Back to School Part II #50: Paper Towns (dir by Jake Schreier)


(For the past three weeks, Lisa Marie has been in the process of reviewing 56 back to school films!  She’s promised the rest of the TSL staff that this project will finally wrap up by the end of Monday, so that she can devote her time to helping to prepare the site for its annual October horror month!  Will she make it or will she fail, lose her administrator privileges, and end up writing listicles for Buzzfeed?  Keep reading the site to find out!)

paper-towns

Looking at the film poster above, you could be forgiven for immediately thinking of The Fault In Our Stars.  Of course, some of that is because it says, “From the author of The Fault In Our Stars” and because it features half of Nat Wolff’s face.  (Wolff had a key supporting role in Fault.)  Beyond that, though, the poster feels as if it could have just as easily been used for The Fault In Our Stars.  Check out the intensity of the stares.  Though we may only see half of their faces, both of the pictured characters appear to be daring the viewer to dismiss their concerns as being mere “teen drama.”

When Paper Towns was released in 2015, it was repeatedly advertised as being the next Fault In Our Stars.  Paper Towns does share Fault‘s unapologetic earnestness and, in a few scenes, its sense of inescapable melancholy.  (As people get older, they tend to sentimentalize the years that came before and, as a result, they often forget how coming-of-age and intense regret often go hand-in-hand.)  But ultimately, though they’re both based on novels by John Green and feature Nat Wolff, Paper Towns tells a very different story from The Fault In Our Stars.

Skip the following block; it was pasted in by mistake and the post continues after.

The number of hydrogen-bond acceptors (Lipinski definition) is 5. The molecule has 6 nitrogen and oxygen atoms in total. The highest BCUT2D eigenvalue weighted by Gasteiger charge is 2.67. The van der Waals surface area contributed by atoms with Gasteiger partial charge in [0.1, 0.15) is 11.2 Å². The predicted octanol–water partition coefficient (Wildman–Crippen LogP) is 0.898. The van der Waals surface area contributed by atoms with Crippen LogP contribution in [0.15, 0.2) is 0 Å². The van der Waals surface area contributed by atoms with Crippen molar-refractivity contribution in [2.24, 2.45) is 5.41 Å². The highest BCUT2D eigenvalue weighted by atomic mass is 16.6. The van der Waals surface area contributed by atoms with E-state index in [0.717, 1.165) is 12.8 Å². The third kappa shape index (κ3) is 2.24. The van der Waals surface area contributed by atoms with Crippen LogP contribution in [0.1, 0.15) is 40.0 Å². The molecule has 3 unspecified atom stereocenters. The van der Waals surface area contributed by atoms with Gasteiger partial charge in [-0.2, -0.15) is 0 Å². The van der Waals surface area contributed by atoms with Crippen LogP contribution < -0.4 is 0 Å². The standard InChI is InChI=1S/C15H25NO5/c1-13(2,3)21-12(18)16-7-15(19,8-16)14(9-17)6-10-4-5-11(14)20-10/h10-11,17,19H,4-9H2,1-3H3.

Nat Wolff stars as Quintin, who is better known as Q.  Quintin is a student at Jefferson Park High School in Orlando.  He’s the epitome of a good kid.  He’s shy, he’s polite, and, somewhat inevitably when you consider what is currently valued in American society, he’s not particularly popular at school.  He spends most of his time hanging out with his friends, Ben (Austin Abrams) and Radar (Justice Smith).  And when he’s not hanging out with them, he’s pining for the most popular girl in school, Margo (Cara Delivingne).

Margo and Quintin have been neighbors since they were children.  When Margo’s family first moved in, she and Quintin became close friends but that friendship ended after they came across the body of a man who had committed suicide.  Traumatized, Margo drifted away from Quintin.  Now, nine years later, they are both seniors in high school.  Quintin silently loves Margo.  Margo rarely acknowledges his existence…

Or, that is, she doesn’t until the night that she suddenly climbs through Quintin’s bedroom window.  She explains that her boyfriend has been cheating on her.  She wants revenge on him and all of her friends, none of whom bothered to tell her what was going on.  A night of gleeful vandalism follows, ending with a romantic dance.

The next morning, Margo is gone.  She’s vanished and no one knows where she has gone.  However, Quintin is determined to find her and he is also convinced that she has left him a trail of clues that will lead him to her.  When he concludes that she’s gone to upstate New York, he recruits his friends (and one of Margo’s former friends) to go on a road trip with him.  Quintin is convinced that Margo will be waiting for him but, as always, the truth is a bit more complex…